How Far Back Will Disability Pay?

Because the application and determination process is often so long, Social Security will pay you retroactively once you’re approved. Here's how back pay works.

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Social Security Disability Insurance (SSDI) pays monthly benefits to you if you're disabled and unable to work. If you're approved for SSDI, you might be able to get past (or "retroactive") benefits from before you applied for SSDI. Here's how it works.

Your SSDI Established Onset Date

Your "onset date" is when your disability began—when your impairment first prevented you from working. The date the Social Security Administration (SSA) determines to be your onset date is your "established onset date," or EOD. If your EOD is before you applied for SSDI or before you were approved for benefits, you might be able to get past benefits or back pay.

Your EOD will be the date the SSA determines all of the following became true:

  • you can't do work that you used to do
  • your medical condition prevents you from doing other types of work
  • your disability has lasted or is expected to last for at least one year or to result in death, and
  • you've satisfied the other, non-medical eligibility criteria, such as obtaining enough work credits and having the appropriate citizen or residency status.

It's important to know that the EOD isn't necessarily the date you became disabled, which the SSA sometimes refers to as the "medical onset date" or "MOD." The medical onset date is the date your condition became severe enough to qualify you as "disabled" for SSDI purposes, but you might not have met other eligibility criteria on that date.

The SSDI Waiting Period

You won't receive benefits immediately after the SSA determines your EOD. When figuring out how far back you'll be paid benefits, you have to keep in mind that there is a waiting period. The SSA requires you to wait five months after your EOD before you can get benefits.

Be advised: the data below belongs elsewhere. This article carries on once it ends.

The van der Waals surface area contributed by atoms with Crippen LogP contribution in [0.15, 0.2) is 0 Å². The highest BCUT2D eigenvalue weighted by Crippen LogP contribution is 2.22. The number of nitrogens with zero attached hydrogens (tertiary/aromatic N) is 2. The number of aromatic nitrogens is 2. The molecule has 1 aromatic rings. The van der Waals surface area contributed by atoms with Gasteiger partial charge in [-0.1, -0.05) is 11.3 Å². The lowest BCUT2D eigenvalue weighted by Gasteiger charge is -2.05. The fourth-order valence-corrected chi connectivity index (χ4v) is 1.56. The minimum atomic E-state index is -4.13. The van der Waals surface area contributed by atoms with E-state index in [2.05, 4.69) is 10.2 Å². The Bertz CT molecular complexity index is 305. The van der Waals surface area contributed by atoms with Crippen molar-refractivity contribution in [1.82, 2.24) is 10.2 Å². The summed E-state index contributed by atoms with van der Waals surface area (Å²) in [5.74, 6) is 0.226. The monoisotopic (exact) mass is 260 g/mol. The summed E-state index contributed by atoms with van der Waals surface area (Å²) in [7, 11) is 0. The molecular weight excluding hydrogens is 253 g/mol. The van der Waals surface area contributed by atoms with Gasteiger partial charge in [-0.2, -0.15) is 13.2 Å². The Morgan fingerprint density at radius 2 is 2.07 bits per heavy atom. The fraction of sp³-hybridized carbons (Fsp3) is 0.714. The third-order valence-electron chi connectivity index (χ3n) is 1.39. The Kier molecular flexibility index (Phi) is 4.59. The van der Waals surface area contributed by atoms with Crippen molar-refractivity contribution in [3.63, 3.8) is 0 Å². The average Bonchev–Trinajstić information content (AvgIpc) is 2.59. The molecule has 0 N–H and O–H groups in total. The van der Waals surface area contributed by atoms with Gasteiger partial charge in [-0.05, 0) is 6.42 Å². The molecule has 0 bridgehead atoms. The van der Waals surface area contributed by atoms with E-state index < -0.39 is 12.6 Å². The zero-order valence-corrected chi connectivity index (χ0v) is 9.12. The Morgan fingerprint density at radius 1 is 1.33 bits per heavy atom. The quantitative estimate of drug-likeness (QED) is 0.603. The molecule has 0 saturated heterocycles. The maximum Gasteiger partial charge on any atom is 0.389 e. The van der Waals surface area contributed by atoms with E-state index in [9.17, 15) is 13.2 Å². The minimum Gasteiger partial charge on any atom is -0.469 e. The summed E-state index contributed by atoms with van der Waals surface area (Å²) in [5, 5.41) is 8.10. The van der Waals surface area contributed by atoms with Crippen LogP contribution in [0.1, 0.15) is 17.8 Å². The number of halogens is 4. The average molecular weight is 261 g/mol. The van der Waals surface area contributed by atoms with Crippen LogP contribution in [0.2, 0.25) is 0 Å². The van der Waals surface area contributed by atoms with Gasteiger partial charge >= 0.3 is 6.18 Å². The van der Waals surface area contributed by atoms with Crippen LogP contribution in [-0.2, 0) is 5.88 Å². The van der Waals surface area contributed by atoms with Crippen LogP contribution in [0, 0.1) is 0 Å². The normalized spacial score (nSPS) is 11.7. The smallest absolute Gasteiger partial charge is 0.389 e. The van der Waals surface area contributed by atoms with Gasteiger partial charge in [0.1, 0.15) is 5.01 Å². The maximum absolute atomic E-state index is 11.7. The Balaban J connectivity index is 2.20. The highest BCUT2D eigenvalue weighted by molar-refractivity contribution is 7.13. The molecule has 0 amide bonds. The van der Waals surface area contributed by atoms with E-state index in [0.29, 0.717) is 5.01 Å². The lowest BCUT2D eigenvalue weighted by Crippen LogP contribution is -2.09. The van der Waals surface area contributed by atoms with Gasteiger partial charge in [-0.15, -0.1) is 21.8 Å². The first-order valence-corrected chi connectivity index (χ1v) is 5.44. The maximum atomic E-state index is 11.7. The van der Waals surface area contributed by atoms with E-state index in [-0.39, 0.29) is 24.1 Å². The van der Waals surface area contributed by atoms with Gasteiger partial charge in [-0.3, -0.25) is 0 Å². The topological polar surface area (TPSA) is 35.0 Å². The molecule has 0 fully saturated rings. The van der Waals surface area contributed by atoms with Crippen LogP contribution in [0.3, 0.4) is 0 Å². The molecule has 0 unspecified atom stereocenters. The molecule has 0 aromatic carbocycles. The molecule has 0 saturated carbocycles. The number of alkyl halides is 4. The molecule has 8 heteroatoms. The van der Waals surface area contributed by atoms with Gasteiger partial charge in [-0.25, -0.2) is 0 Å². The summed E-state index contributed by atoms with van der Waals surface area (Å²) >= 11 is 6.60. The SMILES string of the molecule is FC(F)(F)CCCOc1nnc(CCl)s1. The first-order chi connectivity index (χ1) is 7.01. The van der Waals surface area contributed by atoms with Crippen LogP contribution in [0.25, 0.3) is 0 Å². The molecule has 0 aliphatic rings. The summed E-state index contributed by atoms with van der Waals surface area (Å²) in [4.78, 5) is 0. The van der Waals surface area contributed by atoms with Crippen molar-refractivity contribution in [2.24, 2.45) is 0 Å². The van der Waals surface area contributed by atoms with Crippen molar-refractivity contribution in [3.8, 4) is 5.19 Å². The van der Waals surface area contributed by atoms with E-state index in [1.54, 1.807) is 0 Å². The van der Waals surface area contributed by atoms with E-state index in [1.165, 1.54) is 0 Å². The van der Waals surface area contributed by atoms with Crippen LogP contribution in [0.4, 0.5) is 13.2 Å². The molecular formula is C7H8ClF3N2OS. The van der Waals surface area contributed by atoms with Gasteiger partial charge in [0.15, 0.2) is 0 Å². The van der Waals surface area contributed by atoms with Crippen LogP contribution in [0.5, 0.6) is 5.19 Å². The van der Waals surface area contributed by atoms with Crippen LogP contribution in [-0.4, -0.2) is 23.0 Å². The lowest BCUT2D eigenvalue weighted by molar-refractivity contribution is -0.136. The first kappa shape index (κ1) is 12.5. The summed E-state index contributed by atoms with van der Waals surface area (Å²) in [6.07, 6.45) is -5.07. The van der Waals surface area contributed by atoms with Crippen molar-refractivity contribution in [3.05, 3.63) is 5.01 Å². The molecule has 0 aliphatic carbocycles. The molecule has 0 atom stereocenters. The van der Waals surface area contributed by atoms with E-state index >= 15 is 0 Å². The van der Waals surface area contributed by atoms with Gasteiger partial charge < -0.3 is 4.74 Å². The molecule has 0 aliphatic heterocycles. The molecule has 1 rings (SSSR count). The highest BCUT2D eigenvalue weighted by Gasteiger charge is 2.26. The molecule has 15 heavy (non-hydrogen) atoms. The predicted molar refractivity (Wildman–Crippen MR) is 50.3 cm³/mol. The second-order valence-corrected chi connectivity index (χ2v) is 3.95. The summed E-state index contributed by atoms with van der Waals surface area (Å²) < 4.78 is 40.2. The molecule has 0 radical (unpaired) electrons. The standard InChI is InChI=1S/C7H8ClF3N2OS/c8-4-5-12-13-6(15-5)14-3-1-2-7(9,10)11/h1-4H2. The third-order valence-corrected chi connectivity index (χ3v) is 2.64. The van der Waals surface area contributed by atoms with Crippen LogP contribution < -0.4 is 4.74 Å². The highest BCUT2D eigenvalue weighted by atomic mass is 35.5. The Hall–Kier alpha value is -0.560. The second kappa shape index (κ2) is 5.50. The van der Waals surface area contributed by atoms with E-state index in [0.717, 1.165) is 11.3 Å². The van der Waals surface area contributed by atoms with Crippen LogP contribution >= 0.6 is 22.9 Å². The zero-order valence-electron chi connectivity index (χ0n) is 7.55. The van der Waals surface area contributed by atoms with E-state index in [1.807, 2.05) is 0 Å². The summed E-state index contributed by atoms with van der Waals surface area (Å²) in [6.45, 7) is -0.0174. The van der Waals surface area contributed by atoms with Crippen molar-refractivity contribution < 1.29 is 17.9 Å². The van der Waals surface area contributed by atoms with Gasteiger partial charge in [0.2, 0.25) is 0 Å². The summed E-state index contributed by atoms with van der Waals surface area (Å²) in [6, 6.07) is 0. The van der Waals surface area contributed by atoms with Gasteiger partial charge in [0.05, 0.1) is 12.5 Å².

But because of the way the SSA counts time, your waiting period can last longer than five months. Unless your EOD is the very first day of a month, the SSA will wait until the first day of the next month and then start counting the five months you have to wait.

For example, if your EOD is January 2, the rest of January doesn't count in your five-month waiting period. Your waiting period would be February, March, April, May, and June. Your benefits would start on July 1.

Limits on Retroactive SSDI Payments

The SSA won't pay you more than 12 months of retroactive benefits—no matter how long ago you became disabled. Since there's also a five-month waiting period, figuring out your retroactive benefits isn't always a simple process. Here are some examples to help clarify:

Example 1

If you applied for SSDI benefits on October 1, 2022, and the SSA gives you an EOD of January 2, 2022, you would get retroactive benefits going back to July 1, 2022. You wouldn't receive benefits for January, February, March, April, May, or June of 2022 because of the waiting period. (The SSA would begin counting the five months starting on February 1, 2022.)

Example 2

If you applied for SSDI on October 1, 2022, and your EOD is January 2, 2021, your five-month waiting period would have ended on July 1, 2021. But you wouldn't get retroactive benefits going all the way back to July 1, 2021, because the SSA only allows retroactive payments for up to 12 months before your application date. So, you'd only get benefits back to October 1, 2021.

Exceptions to the SSDI Waiting Period

There are two exceptions to the waiting period rule. First, if you're eligible for SSDI benefits as the child of a disabled person, you don't have the five-month waiting period.

The second exception is for people whose benefits stop and then start again. There's no five-month waiting period the second time around.

For instance, let's say you were approved for SSDI benefits three years ago but then improved and went back to work. Your benefits would have stopped after your trial work period. If you become disabled again, you wouldn't have to wait five months from your new EOD until you could again receive benefits. (This exception only applies if it's been five years or less between your first EOD and your second.)

How SSDI Back Pay Is Paid

It can take several months to a year or more for your SSDI claim to be approved. Once it's approved and your five-month waiting period is over, you should receive your SSDI back pay (usually at the same time you receive your first monthly check). These payments are generally made in one lump sum (unlike SSI back pay, which is usually paid in installments).

The SSDI claims process can be complex. You might need to hire an attorney to help you get the SSA to approve your benefits. If you do, and you get approved, your attorney would be paid out of your back pay lump sum.

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